Therefore, when the Food Allergy & Anaphylaxis Team (FAACT) asked me to join their Leadership Team as their Vice President of Behavioral Health, I was honored to jump on board!
With a passion for helping the food allergy community develop resilience and an empowered mindset, this position will allow me to create content that will be unique in nature and more widely distributed. These resources, which will come in various formats, will be useful not only for individuals and families managing food allergies, but also for allergists looking for reputable psychosocial resources for their clients. (Resources created for FAACT are reviewed by FAACT's Medical Advisory Board).
A couple of questions I've received since I announced my new position....
What projects do I have planned in this role for 2020?
You'll just have to stay tuned! But trust me, they'll be useful.
Will I still be seeing clients at my private practice?
You bet! Like many in the healthcare fields, I enjoy a mix of clinical work, both client facing and non-client facing in nature. In my private practice, in addition to working with those managing allergies, I also focus on providing support to women, young adults, those navigating life transitions, and those with other chronic health conditions. I'm lucky to be able to have the best of both worlds between my new FAACT position and my private practice.
Will you still be updating the Food Allergy Counselor Directory & website?
Rest assured, I'll still be updating and enhancing The Food Allergy Counselor Directory and website, so be sure to check back often.
Recent additions to the Food Allergy Counselor Directory include listings in Texas and Georgia, with more on the way. There have also been more resources added to the Food Allergy Mental Health Resource page as well, so be sure to hop on over there, too.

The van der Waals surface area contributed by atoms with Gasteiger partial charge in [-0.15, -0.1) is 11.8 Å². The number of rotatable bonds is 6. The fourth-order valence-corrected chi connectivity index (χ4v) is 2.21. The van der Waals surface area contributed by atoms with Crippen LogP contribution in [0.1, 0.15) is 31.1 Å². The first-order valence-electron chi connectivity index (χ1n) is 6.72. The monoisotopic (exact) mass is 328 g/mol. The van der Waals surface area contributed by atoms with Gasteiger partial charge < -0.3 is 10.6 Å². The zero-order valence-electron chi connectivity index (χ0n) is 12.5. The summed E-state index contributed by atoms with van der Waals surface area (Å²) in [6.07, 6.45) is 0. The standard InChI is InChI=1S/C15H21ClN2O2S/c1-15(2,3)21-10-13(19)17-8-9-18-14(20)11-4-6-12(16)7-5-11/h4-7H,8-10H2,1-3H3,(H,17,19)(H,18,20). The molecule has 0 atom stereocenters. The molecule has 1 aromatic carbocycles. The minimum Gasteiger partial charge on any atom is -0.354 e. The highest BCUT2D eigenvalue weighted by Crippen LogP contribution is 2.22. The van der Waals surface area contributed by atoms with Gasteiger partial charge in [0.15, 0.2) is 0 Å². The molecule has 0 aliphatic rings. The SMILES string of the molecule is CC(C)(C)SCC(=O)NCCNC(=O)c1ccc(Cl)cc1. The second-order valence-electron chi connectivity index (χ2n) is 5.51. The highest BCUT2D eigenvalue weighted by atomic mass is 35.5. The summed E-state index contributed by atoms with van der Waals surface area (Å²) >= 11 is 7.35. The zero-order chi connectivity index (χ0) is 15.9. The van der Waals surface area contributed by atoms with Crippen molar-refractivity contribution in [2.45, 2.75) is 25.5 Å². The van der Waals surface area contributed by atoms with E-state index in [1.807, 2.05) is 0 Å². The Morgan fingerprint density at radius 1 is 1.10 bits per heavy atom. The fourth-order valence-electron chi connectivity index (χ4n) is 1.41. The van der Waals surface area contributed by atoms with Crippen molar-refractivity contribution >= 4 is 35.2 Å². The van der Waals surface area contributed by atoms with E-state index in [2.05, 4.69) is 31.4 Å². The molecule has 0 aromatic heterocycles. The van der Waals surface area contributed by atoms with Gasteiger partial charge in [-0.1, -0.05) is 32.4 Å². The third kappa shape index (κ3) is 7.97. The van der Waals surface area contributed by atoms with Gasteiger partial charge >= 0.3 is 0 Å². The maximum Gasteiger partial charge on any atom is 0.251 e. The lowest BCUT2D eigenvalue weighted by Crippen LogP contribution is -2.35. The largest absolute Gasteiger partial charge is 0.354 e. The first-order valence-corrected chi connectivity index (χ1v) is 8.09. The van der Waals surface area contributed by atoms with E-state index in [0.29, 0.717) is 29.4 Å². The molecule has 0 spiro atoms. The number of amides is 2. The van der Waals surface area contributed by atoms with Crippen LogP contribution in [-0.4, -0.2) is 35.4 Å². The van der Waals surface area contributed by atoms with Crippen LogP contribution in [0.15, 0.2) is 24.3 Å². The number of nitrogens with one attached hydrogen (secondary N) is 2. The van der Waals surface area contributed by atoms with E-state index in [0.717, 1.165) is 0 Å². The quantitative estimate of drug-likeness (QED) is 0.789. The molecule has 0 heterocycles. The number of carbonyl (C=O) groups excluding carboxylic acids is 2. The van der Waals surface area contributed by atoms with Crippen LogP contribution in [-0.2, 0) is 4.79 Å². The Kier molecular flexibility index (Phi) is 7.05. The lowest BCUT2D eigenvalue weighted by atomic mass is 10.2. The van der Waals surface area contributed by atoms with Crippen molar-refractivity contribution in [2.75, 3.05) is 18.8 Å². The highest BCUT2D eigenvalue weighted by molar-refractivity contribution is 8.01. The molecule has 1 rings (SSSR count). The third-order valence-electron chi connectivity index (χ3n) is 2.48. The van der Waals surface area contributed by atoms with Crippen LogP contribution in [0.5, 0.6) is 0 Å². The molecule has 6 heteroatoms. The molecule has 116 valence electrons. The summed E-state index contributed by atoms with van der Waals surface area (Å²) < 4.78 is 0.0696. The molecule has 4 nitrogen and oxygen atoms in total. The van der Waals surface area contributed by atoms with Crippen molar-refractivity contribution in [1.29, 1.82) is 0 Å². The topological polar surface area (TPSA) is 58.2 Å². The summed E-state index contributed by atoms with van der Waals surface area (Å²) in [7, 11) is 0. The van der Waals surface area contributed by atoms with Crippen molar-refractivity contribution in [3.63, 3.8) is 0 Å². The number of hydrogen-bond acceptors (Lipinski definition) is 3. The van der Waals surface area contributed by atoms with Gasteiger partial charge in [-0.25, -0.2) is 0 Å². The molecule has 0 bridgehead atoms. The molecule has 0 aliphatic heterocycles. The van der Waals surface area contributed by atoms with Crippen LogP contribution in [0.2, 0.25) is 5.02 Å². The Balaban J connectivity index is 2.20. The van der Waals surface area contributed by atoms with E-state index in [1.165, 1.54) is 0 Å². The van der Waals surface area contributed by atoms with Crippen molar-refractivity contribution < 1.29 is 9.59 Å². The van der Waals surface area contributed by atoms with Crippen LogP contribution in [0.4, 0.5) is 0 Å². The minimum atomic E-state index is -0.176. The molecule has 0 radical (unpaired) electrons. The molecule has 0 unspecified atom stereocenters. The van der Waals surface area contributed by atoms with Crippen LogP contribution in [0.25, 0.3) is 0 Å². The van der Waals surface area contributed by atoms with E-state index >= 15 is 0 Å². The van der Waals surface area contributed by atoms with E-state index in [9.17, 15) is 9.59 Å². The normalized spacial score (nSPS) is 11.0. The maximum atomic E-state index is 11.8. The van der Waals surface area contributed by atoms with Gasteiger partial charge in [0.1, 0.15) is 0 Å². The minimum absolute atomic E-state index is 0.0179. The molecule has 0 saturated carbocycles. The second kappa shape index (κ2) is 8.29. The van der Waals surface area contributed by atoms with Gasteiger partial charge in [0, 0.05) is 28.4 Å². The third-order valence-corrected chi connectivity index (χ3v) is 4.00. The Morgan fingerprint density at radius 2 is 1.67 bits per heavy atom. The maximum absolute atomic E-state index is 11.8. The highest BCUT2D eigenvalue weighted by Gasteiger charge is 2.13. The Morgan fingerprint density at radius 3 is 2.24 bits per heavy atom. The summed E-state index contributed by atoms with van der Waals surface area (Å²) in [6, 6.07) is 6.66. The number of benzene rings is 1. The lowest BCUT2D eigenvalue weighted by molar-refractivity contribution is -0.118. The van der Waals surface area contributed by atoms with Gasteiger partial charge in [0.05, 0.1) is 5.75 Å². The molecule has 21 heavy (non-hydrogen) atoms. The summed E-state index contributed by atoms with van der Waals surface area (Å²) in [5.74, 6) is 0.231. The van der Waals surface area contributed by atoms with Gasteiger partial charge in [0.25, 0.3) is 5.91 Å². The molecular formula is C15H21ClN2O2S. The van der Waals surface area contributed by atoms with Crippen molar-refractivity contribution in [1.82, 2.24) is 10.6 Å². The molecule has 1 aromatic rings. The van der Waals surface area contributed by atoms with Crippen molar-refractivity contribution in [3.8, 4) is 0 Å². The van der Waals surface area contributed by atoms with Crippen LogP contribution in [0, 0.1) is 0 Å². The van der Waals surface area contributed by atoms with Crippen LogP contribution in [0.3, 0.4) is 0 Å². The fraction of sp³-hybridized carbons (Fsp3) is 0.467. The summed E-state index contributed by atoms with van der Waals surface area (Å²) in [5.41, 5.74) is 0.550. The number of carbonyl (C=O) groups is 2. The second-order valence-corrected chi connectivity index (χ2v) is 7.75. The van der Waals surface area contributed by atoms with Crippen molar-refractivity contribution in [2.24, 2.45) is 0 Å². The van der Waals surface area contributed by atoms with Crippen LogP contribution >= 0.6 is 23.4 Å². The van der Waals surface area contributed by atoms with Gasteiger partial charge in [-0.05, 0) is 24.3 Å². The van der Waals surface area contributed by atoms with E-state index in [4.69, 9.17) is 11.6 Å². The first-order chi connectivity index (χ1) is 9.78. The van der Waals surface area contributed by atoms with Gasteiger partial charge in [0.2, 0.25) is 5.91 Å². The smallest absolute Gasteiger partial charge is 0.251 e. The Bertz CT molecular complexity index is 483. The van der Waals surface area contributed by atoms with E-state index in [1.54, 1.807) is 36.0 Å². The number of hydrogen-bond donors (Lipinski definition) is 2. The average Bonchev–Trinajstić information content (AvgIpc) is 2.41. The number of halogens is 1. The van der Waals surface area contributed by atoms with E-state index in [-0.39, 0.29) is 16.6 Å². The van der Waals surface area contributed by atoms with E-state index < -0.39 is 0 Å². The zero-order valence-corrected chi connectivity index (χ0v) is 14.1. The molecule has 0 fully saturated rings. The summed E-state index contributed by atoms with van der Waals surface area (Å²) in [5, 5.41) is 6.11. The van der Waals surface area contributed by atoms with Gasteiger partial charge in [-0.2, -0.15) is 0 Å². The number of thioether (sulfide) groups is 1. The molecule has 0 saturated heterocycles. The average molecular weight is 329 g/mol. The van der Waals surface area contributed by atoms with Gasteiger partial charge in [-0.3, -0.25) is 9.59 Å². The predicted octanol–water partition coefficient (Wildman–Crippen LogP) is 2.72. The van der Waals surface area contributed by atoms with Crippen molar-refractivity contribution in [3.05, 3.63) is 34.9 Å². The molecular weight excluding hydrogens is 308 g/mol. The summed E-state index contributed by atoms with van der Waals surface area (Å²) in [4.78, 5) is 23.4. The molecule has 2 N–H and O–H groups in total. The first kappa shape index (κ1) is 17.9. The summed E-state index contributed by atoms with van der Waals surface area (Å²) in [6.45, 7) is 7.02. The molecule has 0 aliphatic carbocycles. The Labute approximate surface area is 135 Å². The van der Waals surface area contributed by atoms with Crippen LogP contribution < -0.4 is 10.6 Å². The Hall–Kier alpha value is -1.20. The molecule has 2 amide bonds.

Tamara Hubbard, MA, LCPC
CAN YOU BELIEVE THAT 2019 IS ALMOST OVER?! As this year comes to a close, I wanted to take a moment to reflect on the past year and give thanks to the food allergy community.
Food Allergy Mental Health Thoughts for 2019....
In starting this website over a year and a half ago, my goal was to emphasize the importance of exploring the psychosocial impacts of managing food allergies and allergic conditions. Additionally, I wanted to develop and share psychosocial resources to help those managing food allergies.
In that time, it's become even more clear to me that the food allergy community yearns for more focus and guidance on navigating the ups and downs of life with food allergies. I've also seen the allergists and allied healthcare professionals working within the field of allergy and immunology more frequently discussing the psychosocial aspects of food allergy life.
So what does all of that mean? Just as we're watching food allergy treatment trends grow and expand, we can hopefully expect to see a shift in food allergy mental health as well.
Trends I hope to see continuing to develop within this space:
Giving Thanks to the community....
I'm a big believer in paying it forward, whether through actions or words, and truly believe that we don't do enough of this. Additionally, none of us live in a vacuum alone. We're all part of various systems: the family system, the community system, and in this instance, the food allergy system.
Therefore, I'd like to give thanks to the food allergy community as I write my final post for 2019.
To The Food Allergy Community:
Thank you for....
I look forward to continuing to develop food allergy mental health and counseling resources, and positively impacting the food allergy community in 2020 and beyond!
Tamara Hubbard, MA, LCPC
Licensed Clinical Professional Counselor
Founder/Creator of the Food Allergy Counselor website
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Tamara Hubbard, LCPC counseling page